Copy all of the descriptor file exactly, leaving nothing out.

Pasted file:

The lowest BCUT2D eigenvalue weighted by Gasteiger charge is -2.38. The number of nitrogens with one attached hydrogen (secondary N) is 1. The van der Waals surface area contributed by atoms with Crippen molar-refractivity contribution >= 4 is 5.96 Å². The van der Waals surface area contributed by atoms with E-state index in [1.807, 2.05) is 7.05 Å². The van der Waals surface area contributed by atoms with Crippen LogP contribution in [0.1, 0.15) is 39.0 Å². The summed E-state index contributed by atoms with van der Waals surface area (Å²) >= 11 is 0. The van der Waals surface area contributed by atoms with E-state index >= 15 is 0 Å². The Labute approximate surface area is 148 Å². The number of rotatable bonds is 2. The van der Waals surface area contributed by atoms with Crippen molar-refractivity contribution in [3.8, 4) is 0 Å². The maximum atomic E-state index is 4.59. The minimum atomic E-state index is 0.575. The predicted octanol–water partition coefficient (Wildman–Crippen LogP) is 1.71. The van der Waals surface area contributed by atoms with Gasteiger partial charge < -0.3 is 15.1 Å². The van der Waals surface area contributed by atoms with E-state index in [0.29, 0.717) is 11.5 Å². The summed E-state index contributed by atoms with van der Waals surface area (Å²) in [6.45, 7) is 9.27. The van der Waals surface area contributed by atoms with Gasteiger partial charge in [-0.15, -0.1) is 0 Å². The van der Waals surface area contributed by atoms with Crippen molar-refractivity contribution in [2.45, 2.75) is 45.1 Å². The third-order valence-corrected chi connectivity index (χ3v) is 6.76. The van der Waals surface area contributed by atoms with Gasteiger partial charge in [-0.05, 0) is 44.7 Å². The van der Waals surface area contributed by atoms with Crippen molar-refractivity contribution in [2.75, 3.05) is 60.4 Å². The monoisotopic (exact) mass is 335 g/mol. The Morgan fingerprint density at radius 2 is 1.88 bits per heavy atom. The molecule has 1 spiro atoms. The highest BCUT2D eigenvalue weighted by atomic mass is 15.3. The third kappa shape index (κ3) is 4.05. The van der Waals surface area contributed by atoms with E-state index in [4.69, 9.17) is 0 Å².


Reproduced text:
The lowest BCUT2D eigenvalue weighted by Gasteiger charge is -2.38. The number of nitrogens with one attached hydrogen (secondary N) is 1. The van der Waals surface area contributed by atoms with Crippen molar-refractivity contribution >= 4 is 5.96 Å². The van der Waals surface area contributed by atoms with E-state index in [1.807, 2.05) is 7.05 Å². The van der Waals surface area contributed by atoms with Crippen LogP contribution in [0.1, 0.15) is 39.0 Å². The summed E-state index contributed by atoms with van der Waals surface area (Å²) >= 11 is 0. The van der Waals surface area contributed by atoms with E-state index >= 15 is 0 Å². The Labute approximate surface area is 148 Å². The number of rotatable bonds is 2. The van der Waals surface area contributed by atoms with Crippen molar-refractivity contribution in [3.8, 4) is 0 Å². The maximum atomic E-state index is 4.59. The minimum atomic E-state index is 0.575. The predicted octanol–water partition coefficient (Wildman–Crippen LogP) is 1.71. The van der Waals surface area contributed by atoms with Gasteiger partial charge < -0.3 is 15.1 Å². The van der Waals surface area contributed by atoms with E-state index in [0.29, 0.717) is 11.5 Å². The summed E-state index contributed by atoms with van der Waals surface area (Å²) in [6.45, 7) is 9.27. The van der Waals surface area contributed by atoms with Gasteiger partial charge in [-0.15, -0.1) is 0 Å². The van der Waals surface area contributed by atoms with Crippen molar-refractivity contribution in [2.45, 2.75) is 45.1 Å². The third-order valence-corrected chi connectivity index (χ3v) is 6.76. The van der Waals surface area contributed by atoms with Gasteiger partial charge in [-0.05, 0) is 44.7 Å². The van der Waals surface area contributed by atoms with Crippen molar-refractivity contribution in [2.75, 3.05) is 60.4 Å². The monoisotopic (exact) mass is 335 g/mol. The Morgan fingerprint density at radius 2 is 1.88 bits per heavy atom. The molecule has 1 spiro atoms. The highest BCUT2D eigenvalue weighted by atomic mass is 15.3. The third kappa shape index (κ3) is 4.05. The van der Waals surface area contributed by atoms with E-state index in [4.69, 9.17) is 0 Å².